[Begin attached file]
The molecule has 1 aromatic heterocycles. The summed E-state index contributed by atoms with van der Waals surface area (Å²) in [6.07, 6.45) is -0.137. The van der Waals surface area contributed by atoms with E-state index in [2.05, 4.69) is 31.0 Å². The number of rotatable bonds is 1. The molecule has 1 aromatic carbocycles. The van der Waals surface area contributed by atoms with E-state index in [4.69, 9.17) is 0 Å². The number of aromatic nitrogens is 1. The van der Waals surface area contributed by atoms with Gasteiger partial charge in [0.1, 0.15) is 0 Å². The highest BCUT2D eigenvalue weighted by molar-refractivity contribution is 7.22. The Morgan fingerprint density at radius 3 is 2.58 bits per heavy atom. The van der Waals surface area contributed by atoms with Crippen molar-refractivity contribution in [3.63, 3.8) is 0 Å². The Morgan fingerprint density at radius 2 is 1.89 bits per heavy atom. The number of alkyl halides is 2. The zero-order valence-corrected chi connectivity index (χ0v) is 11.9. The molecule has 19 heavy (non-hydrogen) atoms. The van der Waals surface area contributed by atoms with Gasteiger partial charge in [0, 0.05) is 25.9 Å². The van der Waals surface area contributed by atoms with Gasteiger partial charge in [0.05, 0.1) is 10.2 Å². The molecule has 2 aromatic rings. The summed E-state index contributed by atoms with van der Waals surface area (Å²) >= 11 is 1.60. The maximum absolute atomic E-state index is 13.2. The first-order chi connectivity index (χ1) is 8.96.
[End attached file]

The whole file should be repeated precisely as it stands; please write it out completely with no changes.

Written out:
The molecule has 1 aromatic heterocycles. The summed E-state index contributed by atoms with van der Waals surface area (Å²) in [6.07, 6.45) is -0.137. The van der Waals surface area contributed by atoms with E-state index in [2.05, 4.69) is 31.0 Å². The number of rotatable bonds is 1. The molecule has 1 aromatic carbocycles. The van der Waals surface area contributed by atoms with E-state index in [4.69, 9.17) is 0 Å². The number of aromatic nitrogens is 1. The van der Waals surface area contributed by atoms with Gasteiger partial charge in [0.1, 0.15) is 0 Å². The highest BCUT2D eigenvalue weighted by molar-refractivity contribution is 7.22. The Morgan fingerprint density at radius 3 is 2.58 bits per heavy atom. The van der Waals surface area contributed by atoms with Crippen molar-refractivity contribution in [3.63, 3.8) is 0 Å². The Morgan fingerprint density at radius 2 is 1.89 bits per heavy atom. The number of alkyl halides is 2. The zero-order valence-corrected chi connectivity index (χ0v) is 11.9. The molecule has 19 heavy (non-hydrogen) atoms. The van der Waals surface area contributed by atoms with Gasteiger partial charge in [0, 0.05) is 25.9 Å². The van der Waals surface area contributed by atoms with Gasteiger partial charge in [0.05, 0.1) is 10.2 Å². The molecule has 2 aromatic rings. The summed E-state index contributed by atoms with van der Waals surface area (Å²) >= 11 is 1.60. The maximum absolute atomic E-state index is 13.2. The first-order chi connectivity index (χ1) is 8.96.